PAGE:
estro
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help with tomatoes

hi, I'm not neccesarily new to gardening i've been doing it my whole life, as an ameture. now i live in hawaii, and it's summer year round basically, so i feel like I'm in a whole new world of gardening, and I'm thrilled but confused.
the first problem i'll attempt to solve is tomatoes. I'm trying to grow them in pots, and it's not going so great, and my gardening books aren't very helpful. i always thought they liked full sun? do they like alot of water? is it true that it's bad to water your garden both veggie and flowers at night, and better in the morning? is it bad if the containers are close to a fence, i heard it was. in a three foot long container how many plants can i put in it?
the problem I'm having is at first my plants did great. then they started to get yellow leaves, now i've cut the yellow leaves off so i have a three to four foot tall tomatoe plant that is all stalk and about three to five healthy looking arms on top but as new leaves grow the old green ones turn yellow then brown? please help i've never had this much trouble with tomatoes before. oh if i wrote to many questions in one post please let me know, thanks a bunch.

The Helpful Gardener
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First of all, containers are great for tomatoes IF you give them room, and it sounds as if you haven't. One tomatoe is right for a 3' x 3' container; 3' long sounds like a window box to me. The leaves are drying up to conserve water as the tiny root system can only support so much.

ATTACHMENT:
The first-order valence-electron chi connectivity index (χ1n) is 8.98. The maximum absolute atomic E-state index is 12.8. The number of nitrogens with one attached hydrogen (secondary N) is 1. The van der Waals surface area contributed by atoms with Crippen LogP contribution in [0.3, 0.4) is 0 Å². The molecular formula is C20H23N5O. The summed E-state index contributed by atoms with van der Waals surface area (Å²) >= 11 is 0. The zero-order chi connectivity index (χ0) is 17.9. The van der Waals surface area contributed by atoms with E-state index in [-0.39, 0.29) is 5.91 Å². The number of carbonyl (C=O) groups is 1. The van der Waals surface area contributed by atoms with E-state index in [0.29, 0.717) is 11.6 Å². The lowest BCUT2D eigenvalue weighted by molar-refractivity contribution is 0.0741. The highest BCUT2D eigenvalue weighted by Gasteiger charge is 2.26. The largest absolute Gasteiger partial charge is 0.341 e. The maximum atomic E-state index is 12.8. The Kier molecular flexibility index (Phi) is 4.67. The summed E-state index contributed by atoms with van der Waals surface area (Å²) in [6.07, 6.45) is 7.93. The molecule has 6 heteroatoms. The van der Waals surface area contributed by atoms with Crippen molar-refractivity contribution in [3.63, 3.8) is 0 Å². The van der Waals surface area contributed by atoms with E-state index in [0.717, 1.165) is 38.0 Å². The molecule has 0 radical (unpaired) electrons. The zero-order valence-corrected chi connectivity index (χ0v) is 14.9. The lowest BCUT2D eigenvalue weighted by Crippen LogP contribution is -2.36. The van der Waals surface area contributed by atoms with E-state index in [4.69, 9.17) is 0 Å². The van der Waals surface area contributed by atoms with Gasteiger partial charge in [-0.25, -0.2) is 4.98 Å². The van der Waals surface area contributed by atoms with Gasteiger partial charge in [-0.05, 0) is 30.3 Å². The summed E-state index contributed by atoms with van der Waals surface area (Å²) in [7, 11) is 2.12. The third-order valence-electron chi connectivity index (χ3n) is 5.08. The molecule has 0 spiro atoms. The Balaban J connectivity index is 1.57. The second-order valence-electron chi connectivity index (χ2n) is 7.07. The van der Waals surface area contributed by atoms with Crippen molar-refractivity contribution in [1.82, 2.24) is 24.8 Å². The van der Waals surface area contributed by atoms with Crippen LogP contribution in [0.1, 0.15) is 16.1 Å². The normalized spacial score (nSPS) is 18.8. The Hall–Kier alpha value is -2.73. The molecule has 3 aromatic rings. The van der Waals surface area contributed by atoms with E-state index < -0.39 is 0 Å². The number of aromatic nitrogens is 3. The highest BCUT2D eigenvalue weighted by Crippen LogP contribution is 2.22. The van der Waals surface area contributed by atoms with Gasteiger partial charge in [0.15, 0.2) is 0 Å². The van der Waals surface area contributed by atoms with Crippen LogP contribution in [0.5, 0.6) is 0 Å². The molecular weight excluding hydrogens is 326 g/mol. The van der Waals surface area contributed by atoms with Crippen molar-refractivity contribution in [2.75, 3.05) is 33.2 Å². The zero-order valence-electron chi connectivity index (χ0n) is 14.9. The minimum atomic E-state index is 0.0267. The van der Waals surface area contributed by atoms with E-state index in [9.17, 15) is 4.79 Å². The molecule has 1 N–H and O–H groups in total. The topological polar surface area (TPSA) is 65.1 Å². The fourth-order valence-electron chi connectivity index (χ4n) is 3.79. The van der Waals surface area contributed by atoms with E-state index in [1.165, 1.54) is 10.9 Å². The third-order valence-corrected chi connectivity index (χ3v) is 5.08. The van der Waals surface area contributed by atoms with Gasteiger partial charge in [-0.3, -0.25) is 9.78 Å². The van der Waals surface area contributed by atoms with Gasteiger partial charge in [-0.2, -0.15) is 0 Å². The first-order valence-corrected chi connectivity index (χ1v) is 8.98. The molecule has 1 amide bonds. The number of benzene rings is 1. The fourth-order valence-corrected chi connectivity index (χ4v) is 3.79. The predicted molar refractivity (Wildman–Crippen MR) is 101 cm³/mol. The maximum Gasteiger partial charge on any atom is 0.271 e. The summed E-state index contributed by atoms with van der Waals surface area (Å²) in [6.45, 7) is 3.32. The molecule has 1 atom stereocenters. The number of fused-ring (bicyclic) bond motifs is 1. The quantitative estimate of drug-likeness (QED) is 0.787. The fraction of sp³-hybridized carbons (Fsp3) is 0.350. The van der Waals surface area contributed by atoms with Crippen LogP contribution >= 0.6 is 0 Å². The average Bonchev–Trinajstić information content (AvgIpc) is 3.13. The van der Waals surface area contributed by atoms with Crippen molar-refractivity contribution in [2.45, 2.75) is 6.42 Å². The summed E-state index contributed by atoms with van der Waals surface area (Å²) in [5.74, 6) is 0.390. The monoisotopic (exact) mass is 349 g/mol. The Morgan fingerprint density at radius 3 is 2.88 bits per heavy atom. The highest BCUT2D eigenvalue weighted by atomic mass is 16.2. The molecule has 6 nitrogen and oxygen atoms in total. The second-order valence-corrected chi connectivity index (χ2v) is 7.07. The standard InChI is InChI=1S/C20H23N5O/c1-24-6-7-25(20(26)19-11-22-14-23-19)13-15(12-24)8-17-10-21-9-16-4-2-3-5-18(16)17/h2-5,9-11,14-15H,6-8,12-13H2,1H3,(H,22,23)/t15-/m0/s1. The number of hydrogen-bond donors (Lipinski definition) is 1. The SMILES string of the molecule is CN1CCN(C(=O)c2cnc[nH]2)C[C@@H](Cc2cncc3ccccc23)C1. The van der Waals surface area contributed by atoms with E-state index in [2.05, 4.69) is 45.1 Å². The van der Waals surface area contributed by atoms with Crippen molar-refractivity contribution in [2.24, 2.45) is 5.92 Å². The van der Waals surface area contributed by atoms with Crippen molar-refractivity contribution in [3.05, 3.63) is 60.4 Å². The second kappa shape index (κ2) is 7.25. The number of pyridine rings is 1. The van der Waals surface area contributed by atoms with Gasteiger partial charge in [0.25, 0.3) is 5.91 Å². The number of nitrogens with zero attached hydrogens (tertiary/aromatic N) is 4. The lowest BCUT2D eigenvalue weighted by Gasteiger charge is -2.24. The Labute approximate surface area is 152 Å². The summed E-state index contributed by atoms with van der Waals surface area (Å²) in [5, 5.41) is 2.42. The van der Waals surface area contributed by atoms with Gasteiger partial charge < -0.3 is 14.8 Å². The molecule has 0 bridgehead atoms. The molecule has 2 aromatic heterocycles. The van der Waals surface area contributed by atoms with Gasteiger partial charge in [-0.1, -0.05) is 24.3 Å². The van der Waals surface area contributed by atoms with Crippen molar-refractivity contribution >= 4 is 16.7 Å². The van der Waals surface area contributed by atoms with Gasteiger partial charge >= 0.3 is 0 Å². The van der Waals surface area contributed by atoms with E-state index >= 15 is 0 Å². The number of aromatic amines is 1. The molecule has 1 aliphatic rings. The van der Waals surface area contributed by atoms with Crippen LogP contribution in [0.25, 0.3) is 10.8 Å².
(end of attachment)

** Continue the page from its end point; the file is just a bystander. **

First off, if you can put them in the ground, do it. Secondly the fence is not such a bad spot as long as it doesn't deprive them of light. Pull off ALL the leaves until you have just a good growing group of foliage near the top. Then, UNLIKE EVERY OTHER PLANTING JOB, plant the root deep so just the top foliage sticks a few inches above the surface (this will cause the recently denuded stem to sprout roots and give you a HUGE root ball) That will give you a real healthy top and lots of great tomatoes!

Let me know how it turns out: we should all have it so rough, gardening in Hawaii.... :wink:

Scott

NZG
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i always thought they liked full sun? Tomatoes love sun, but don't give them too much or you'll burn the leaves.
do they like alot of water? The less water you give them makes the plant throw its roots down further in the ground. Lots of water and the roots will stay near the surface but in doing that it poses the risk of the roots burning and getting too dry.
is it true that it's bad to water your garden both veggie and flowers at night, and better in the morning? Rubbish. I usually water mine in the evening in summers so the ground has a chance at soaking up the water. But, if it needs water it gets it despite any time of the day.
is it bad if the containers are close to a fence, i heard it was. Again, rubbish. As long as there is room for the plant to grow then there is no problem - unless there is poisons in your fence.
in a three foot long container how many plants can i put in it? I'd say around 3-4 but I like to have all my vegetables jam packed together to make the most of my land.

the problem I'm having is at first my plants did great. then they started to get yellow leaves, now i've cut the yellow leaves off so i have a three to four foot tall tomatoe plant that is all stalk and about three to five healthy looking arms on top but as new leaves grow the old green ones turn yellow then brown To stop the leaves turning yellow you need to get some epsom salts into your ground. I forget what nutrient it is off the top of my head that causes the leaves to turn yellow. A simple soil test will identify that for you.[/b]

opabinia51
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As Scott said, tomatoe plants like a lot of space so, one per pot would be the maximum that I would do (in a pot). When you plant the little tomatoe plant; pull all the leaves of the plant except the top leaves that form the crown. Then, plant the entire stalk in the dirt. This will give the maximum size for a healthly root ball. You can use liquid fish fertilzer to feed your tomatoes.